Just days after taking the wraps off the fly-by-wire G650 last month, Gulfstream revealed that it has successfully flown a GV testbed fitted with a fiber-optic “fly by light” (FBL) control system.
Aircraft flight control systems
Cessna is adopting “hybrid” fly-by-wire technology to actuate the flight controls on the Citation Columbus, formerly known as the Large Cabin Concept jet. This is Cessna’s first use of fly-by-wire flight controls in a Citation design, and the system combines electronic and mechanical control of flight control actuators.
Water that pooled under the floor panels of a Falcon 20, froze and restricted the movement of the aileron trim actuator as the airplane was landing at London Stansted Airport is to blame for the airplane’s “frozen” controls, according to the UK Air Accidents Investigation Branch.
Whenever a manufacturer develops a new airplane, engineers have the opportunity to incorporate new technology into the design. With the large-cabin Columbus, Cessna engineers didn’t opt for a composite airframe or an all-electric systems architecture, but they have chosen an innovative approach to fly-by-wire flight controls.
On the heels of launching the fastest, longest-range large-cabin jet–the G650–Gulfstream announced this morning that it successfully flew a GV testbed fitted with a fiber-optic “fly by light” (FBL) control system late last month. The FBL technology that is being demonstrated on the testbed is actually a generation beyond the fly-by-wire system developed for the new G650 that was announced last Thursday.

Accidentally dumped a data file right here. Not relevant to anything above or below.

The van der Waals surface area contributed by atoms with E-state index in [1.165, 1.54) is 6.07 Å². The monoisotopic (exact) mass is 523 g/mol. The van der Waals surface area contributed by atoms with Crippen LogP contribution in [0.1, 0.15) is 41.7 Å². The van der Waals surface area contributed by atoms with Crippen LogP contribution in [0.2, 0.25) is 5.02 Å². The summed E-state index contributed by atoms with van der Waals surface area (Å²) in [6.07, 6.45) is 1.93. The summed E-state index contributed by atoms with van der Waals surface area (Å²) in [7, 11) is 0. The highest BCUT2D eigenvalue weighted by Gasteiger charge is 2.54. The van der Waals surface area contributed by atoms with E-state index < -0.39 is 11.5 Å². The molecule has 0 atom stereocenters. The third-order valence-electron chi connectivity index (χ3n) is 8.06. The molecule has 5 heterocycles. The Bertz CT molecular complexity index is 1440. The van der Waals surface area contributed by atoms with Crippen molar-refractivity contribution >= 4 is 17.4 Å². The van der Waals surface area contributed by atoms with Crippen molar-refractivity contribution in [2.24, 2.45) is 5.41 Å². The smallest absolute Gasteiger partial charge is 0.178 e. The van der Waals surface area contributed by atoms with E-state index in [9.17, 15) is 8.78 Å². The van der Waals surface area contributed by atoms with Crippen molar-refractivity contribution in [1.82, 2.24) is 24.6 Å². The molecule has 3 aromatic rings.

Cessna announced today that the Citation Columbus 850 large-cabin business jet will employ “hybrid” fly-by-wire technology for the flight controls, using a system designed by Parker Aerospace. Parker is responsible for designing and manufacturing primary and secondary flight controls and high-lift, stabilizer trim and speed brake controls.
Eurocopter AS 350B2, Kamarang, Guyana, Feb. 6, 2005–The Transportation Safety Board of Canada (TSB) determined that the cause of the Canadian-registered AS 350 accident was a flight control malfunction and the pilot’s inability to control the helicopter before it hit the ground. Although the TSB did not determine the cause of
the malfunction, the agency said it was probably a loss of hydraulic pressure.
Sukhoi Civil Aircraft hopes to make the first engine runs on its PowerJet SaM146-equipped Superjet 100 this week as it awaits authorization to begin flight tests that it now says could take place in about a month’s time. A second aircraft, now undergoing completion, could fly before June, according to Sukhoi.
Fly-by-wire flight controls are on the verge of making their debut in civil helicopters, decades after their introduction on fighters, airliners and, more recently, business jets. Eurocopter is investigating all-electric system architectures, including flight controls, hoping to have them in service in five to 10 years. In the U.S., Sikorsky has just flown a fly-by-wire H-92.
Considering the myriad benefits that digital fly-by-wire flight control systems provide, it’s somewhat surprising that only one business jet–Dassault’s Falcon 7X–has been certified with the technology.